Coley v. Walker, 680 So.2d 352 (Ala. App. 1996)
A pastor visits an elderly church member in her hospital room prior to major surgery. The member delivers several items of jewelry to the pastor and informs him that “I want the church to have these items if I don’t survive.” The woman does not survive the surgery. Does the church own the jewelry? What if her heirs claim ownership of the jewelry? How would a court rule? The answer to these questions depends on the legal principle of gift causa mortis. A recent case illustrates the application of this principle.
Facts of the case. A woman was taken to a hospital emergency room after suffering a massive heart attack. She was informed that she needed immediate open heart surgery. As she was being taken to the surgery room, with her pastor and niece by her side, she was told that she would have to remove her rings. She removed the rings and, in the presence of her pastor, handed them to her niece. She stated that she wanted her niece to have the rings if she died during surgery. The woman died during open heart surgery, and a dispute arose as to the legal ownership of the rings (which were valued at $5,000).
The court’s ruling. A court ruled that the niece owned the rings. It based its decision on the legal principle of gift causa mortis, which it defined as follows:
A gift causa mortis is a gift of personal property made in the immediate apprehension of death, subject to the conditions … that if the donor should not die, as expected, or if … the donor should revoke the gift before death, the gift should be void …. It is essential to the validity of the gift causa mortis that the property be delivered to the donee ….
The court concluded that this definition was met, and so a valid gift of the rings to the niece had occurred. It noted that the donor knew that she was about to undergo open heart surgery and that there was a serious risk of death.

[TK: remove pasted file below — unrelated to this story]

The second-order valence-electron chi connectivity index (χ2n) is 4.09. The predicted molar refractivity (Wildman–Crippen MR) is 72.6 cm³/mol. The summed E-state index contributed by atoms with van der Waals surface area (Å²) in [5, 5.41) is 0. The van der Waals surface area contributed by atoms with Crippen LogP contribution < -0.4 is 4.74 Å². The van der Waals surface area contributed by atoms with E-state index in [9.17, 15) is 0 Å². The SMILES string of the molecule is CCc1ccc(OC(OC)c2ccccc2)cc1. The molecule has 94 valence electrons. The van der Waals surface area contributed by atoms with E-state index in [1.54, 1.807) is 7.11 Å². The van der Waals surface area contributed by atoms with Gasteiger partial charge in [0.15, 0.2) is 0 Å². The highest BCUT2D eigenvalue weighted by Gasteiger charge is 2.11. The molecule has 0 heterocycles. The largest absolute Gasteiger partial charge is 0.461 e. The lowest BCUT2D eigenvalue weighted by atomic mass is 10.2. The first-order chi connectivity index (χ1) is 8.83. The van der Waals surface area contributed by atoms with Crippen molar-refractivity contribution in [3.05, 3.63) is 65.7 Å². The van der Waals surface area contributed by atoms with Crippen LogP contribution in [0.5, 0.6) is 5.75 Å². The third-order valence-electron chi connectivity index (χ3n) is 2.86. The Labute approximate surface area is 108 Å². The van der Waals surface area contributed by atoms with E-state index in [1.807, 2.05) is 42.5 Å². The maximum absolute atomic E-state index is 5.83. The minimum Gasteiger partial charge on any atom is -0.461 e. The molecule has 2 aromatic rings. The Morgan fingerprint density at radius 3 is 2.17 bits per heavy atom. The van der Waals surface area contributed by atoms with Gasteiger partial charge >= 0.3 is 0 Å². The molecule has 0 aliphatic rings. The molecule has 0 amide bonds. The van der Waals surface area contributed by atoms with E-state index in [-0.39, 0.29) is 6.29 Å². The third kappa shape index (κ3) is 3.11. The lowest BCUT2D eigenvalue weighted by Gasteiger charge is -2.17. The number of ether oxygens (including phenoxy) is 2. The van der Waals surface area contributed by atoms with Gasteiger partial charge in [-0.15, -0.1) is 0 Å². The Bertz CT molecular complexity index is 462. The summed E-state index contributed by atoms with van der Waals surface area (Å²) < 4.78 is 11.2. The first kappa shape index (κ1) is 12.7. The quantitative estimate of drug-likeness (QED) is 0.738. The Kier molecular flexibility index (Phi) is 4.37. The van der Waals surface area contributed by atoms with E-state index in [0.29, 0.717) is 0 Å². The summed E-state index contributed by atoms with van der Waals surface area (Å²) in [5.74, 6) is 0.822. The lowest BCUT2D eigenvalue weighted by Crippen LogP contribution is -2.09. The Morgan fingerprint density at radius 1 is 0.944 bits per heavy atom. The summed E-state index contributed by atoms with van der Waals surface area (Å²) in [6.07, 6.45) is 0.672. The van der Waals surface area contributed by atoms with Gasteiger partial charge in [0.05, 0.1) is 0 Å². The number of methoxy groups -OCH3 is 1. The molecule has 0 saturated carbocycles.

Relevance to church treasurers. It is common for pastors to be present with church members who are about to undergo surgery or who are suffering from a terminal condition. Sometimes such persons will hand the pastor an item of jewelry or something else of value, with instructions as to its disposition in the event of their death. In some cases donors designate the church as the recipient, while in others an individual is named. It is only after the person dies that the pastor confronts the legal consequences of the transaction. Who owns the property? Were the donor’s “deathbed” instructions legally binding? This case will help pastors, church treasurers, and other church leaders understand the legal principles that apply in answering these important questions.
Key point. In some cases the donor’s heirs will challenge a gift causa mortis, particularly if a pastor claims that the donor wanted the property to be distributed to his or her church. Heirs may view the pastor’s testimony as self-serving and possibly false. It is very important in such cases for the pastor to have at least one witness who can testify regarding the donor’s wishes. So, if a person facing major surgery delivers property to a pastor with instructions as to its disposition in the event of his or her death, the pastor should immediately find someone who can witness the transaction and hear the donor’s instructions. This will make it much easier to uphold the legal validity of the transaction if it is later challenged.
This article originally appeared in Church Treasurer Alert, August 1997.